Kick-starting their careers with placements in our 2010 traineeship program are 182 young Indigenous Australians.
Since the programs’ inception in 2002, 446 Indigenous youth have undertaken a traineeship.
Two-thirds of our Indigenous trainees complete the program, exceeding the non-trade sector average of one in three, and on par with completion rates for non-indigenous workers*.
Among the 63% of trainees who have gone on to full time employment with us is Benson Saulo (pictured), who started as a school based trainee in our Tamworth branch in New South Wales in 2003 and who is now a Business Analyst, based at our headquarters in Melbourne.
“I was in Tamworth a couple of weeks ago and I ran into my primary school principal who I hadn’t seen for years. He and his wife were really happy to see where I had taken my career,” Benson said.
“When I had first started in the traineeship my primary school used me as an example to the students about what opportunities are out there.”
“Being able to interact with clients and with the general community is great for building confidence, you might be walking down the street wearing your uniform, and you’ll have customers come up and say ‘hi’.”
Traineeships span one to two years, providing practical banking and workplace experience, developing participants’ capabilities and confidence to broaden their future employment or academic aspirations and opportunities.
We are continually seeking to improve our retention rates and have identified candidate selection processes, leadership of the branch managers, links to the community and the support provided by Career Development Managers as the key success factors in successful completion of the program.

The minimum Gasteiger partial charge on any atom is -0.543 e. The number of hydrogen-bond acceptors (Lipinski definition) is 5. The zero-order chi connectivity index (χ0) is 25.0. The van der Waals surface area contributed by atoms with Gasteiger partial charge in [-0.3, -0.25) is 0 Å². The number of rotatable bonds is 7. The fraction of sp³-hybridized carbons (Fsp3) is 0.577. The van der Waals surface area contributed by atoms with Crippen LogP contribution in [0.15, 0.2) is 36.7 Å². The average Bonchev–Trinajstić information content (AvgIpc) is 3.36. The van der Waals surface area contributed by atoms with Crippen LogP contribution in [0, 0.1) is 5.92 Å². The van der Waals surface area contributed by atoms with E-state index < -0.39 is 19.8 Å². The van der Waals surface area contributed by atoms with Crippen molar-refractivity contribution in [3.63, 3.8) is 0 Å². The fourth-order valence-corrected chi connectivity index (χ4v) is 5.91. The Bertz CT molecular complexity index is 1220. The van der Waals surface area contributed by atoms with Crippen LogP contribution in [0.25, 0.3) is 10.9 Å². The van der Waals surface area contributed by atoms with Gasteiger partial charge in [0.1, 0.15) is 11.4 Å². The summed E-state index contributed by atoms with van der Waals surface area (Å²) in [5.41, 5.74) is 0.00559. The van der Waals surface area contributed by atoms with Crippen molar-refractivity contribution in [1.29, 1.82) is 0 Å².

Interview and screening processes include a voluntary week of work experience before the traineeship commences, helping the prospective trainees to decide if the program is right for them.
Career Development Managers work with trainees and their Line Managers to guide their progression, develop their workplace skills and competencies and identify education and career goals. Their focus is to ensure we transition as many graduating trainees as possible into permanent roles, taking into account their performance, aspirations and ability to transfer within our network.
These enhancements are paying off with retention rates for those in our 2009 and 2010 trainee intake currently at 75%.
*National Centre for Vocational Education research (2008)
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